News » Religion

Anti-Gay 'Pop Star Priest' Shoved Off Stage in Brazil

by Kilian Melloy
Tuesday Jul 16, 2019
Screen grab / YouTube
Screen grab / YouTube  

A "pop star priest" with a large following of young men, several best-selling books, and more than a dozen CDs to his name — as well as a history of anti-LGBTQ commentary — was shoved off the stage while in the middle of a public appearance, reports UK newspaper the Mirror.

Father Marcelo Rossi was in the middle of remarks delivered during the closing ceremony of a youth camp in the Brazilian city of Cachoeira when a 32-year-old woman darted up and shoved him off the stage.

Rossi's fall was picked up by his microphone and could be heard clearly. Members of the audience — which some reports said was 50,000 strong — leaped to their feet and screamed in shock.

Rossi was not seriously injured in the fall, reported Newsweek. He returned to the stage and resumed his comments. Reports said he was later seen by medics. The woman, who press reports said was believed to be mentally disturbed, was briefly detained by police. The woman reportedly claimed that she ran onto the stage because she was excited about Rossi's presence and wanted to speak with him, but she grew frightened when security guards pursued her.

Rossi did not press charges, reports said.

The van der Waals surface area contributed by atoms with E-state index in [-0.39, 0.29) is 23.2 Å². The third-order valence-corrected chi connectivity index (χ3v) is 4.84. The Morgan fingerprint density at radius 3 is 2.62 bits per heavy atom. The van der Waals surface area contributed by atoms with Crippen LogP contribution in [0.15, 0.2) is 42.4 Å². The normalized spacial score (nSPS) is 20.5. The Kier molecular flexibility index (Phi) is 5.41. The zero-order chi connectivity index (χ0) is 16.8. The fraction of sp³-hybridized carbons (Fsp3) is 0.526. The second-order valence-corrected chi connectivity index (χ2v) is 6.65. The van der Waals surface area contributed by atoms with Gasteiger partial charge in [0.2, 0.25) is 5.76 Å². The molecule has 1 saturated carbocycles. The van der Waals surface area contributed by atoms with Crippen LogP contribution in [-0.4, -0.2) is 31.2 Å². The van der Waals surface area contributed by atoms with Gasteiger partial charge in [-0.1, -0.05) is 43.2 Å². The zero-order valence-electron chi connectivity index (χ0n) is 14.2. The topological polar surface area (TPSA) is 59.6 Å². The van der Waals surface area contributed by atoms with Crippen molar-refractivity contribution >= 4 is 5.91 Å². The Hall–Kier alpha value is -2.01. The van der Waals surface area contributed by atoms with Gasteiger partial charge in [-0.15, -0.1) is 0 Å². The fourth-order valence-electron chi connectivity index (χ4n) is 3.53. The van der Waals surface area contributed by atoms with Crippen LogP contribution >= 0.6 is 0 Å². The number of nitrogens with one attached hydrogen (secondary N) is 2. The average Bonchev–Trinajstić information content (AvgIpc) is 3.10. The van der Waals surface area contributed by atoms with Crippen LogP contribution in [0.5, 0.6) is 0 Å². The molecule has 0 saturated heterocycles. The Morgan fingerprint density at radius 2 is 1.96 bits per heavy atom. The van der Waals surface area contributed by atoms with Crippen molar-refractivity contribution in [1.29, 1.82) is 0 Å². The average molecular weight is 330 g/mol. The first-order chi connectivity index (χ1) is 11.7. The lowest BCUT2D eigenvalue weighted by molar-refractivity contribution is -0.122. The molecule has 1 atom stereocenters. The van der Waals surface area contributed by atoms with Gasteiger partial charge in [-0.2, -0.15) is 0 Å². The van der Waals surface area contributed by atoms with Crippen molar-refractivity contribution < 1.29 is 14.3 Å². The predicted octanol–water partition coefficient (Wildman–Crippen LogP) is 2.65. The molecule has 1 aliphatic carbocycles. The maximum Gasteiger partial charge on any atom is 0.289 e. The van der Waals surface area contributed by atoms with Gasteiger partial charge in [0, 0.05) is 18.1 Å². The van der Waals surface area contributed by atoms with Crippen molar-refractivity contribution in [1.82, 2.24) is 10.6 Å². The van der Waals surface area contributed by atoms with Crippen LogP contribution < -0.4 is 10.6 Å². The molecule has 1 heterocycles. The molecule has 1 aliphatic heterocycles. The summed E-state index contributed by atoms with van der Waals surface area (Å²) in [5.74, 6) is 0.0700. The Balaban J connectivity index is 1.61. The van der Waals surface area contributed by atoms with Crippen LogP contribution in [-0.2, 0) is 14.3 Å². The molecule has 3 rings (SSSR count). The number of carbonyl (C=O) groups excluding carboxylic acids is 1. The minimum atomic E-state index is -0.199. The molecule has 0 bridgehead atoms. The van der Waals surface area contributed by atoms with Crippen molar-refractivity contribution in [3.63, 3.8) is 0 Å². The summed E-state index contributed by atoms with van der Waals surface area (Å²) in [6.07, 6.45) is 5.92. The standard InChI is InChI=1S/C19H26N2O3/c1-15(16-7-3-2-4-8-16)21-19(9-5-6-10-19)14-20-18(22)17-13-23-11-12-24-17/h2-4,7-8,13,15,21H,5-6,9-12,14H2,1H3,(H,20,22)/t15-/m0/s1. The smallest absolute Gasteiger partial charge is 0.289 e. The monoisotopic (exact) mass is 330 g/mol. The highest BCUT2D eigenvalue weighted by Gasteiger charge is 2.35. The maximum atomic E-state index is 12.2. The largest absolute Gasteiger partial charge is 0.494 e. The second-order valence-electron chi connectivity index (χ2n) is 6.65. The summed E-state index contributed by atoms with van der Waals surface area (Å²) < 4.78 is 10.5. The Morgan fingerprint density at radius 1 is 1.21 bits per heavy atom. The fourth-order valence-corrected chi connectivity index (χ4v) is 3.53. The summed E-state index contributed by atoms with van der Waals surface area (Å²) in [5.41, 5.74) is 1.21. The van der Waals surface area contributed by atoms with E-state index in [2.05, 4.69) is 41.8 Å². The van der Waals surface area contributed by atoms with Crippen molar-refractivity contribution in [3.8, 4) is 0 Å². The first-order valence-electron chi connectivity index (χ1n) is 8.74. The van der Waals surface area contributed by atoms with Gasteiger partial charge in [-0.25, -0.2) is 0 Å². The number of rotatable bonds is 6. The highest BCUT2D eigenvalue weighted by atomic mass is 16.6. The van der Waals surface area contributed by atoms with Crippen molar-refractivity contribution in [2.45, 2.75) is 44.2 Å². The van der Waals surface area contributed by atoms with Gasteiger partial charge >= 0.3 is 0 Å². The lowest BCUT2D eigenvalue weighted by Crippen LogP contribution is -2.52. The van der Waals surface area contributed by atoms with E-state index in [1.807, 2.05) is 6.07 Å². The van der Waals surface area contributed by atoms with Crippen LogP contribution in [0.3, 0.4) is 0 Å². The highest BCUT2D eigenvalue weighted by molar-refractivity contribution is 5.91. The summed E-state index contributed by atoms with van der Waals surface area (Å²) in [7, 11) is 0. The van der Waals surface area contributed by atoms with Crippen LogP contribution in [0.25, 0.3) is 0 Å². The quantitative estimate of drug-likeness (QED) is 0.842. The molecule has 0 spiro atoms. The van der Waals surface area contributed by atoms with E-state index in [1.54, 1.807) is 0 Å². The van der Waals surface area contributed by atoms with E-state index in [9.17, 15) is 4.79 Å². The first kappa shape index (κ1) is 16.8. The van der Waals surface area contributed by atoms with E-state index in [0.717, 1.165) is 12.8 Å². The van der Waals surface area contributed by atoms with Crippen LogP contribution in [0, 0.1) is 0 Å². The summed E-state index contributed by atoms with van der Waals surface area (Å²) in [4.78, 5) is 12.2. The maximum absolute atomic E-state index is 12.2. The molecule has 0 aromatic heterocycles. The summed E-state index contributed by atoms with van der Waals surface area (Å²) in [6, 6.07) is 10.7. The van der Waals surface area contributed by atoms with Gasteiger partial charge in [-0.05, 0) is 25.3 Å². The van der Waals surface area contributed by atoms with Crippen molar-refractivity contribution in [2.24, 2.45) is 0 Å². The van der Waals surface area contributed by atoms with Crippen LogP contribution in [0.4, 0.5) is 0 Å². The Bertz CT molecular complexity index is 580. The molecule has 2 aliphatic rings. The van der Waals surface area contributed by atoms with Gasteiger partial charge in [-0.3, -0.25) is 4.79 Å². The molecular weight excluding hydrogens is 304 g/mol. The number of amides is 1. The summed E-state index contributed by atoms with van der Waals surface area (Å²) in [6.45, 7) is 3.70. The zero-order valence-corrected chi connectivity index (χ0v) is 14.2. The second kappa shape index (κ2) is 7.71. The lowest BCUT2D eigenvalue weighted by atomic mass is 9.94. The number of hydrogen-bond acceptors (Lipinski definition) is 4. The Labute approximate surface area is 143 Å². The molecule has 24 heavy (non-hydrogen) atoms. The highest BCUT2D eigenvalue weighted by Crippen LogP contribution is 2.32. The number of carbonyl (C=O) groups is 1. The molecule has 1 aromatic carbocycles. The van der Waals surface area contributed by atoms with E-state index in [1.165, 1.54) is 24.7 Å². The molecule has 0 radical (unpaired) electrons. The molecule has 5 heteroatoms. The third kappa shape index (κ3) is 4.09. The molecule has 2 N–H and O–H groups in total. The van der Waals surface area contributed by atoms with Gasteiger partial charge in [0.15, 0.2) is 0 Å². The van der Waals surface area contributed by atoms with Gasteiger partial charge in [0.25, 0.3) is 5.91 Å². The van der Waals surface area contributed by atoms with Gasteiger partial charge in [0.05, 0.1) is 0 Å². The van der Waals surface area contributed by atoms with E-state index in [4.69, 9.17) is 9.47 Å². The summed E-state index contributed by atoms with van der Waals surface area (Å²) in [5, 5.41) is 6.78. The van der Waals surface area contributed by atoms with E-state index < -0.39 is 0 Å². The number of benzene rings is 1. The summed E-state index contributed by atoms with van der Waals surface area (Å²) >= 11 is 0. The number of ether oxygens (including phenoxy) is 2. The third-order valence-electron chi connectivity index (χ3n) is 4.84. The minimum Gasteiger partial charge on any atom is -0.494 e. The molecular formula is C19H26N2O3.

The "pop star priest" was honored with a Latin Grammy in 2002, a Wikipedia article notes, and has appeared as himself in two feature films.

Rossi's flamboyant approach to his ministerial duties has been met with criticism from some quarters, with his archbishop and superior, Odilo Cardinal Scherer, having expressed skepticism in the past about priests acting as "showmen" and making the mass into a "show."

Reports in the LGBTQ press noted that Rossi has said that same-gender sexual activity "can't be a good thing" because, he claimed, it "causes pain." Rossi has also reportedly said that gay people suffer from an "illness."

Mental health professionals have rejected the notion that non-heterosexuality is a mental or emotional disorder, and have warned that so-called "therapy" that purports to "cure" gays can, in fact, be harmful.

Watch the video clip of the incident below.

Kilian Melloy serves as EDGE Media Network's Assistant Arts Editor. He also reviews theater for WBUR. His professional memberships include the National Lesbian & Gay Journalists Association, the Boston Online Film Critics Association, The Gay and Lesbian Entertainment Critics Association, and the Boston Theater Critics Association's Elliot Norton Awards Committee.


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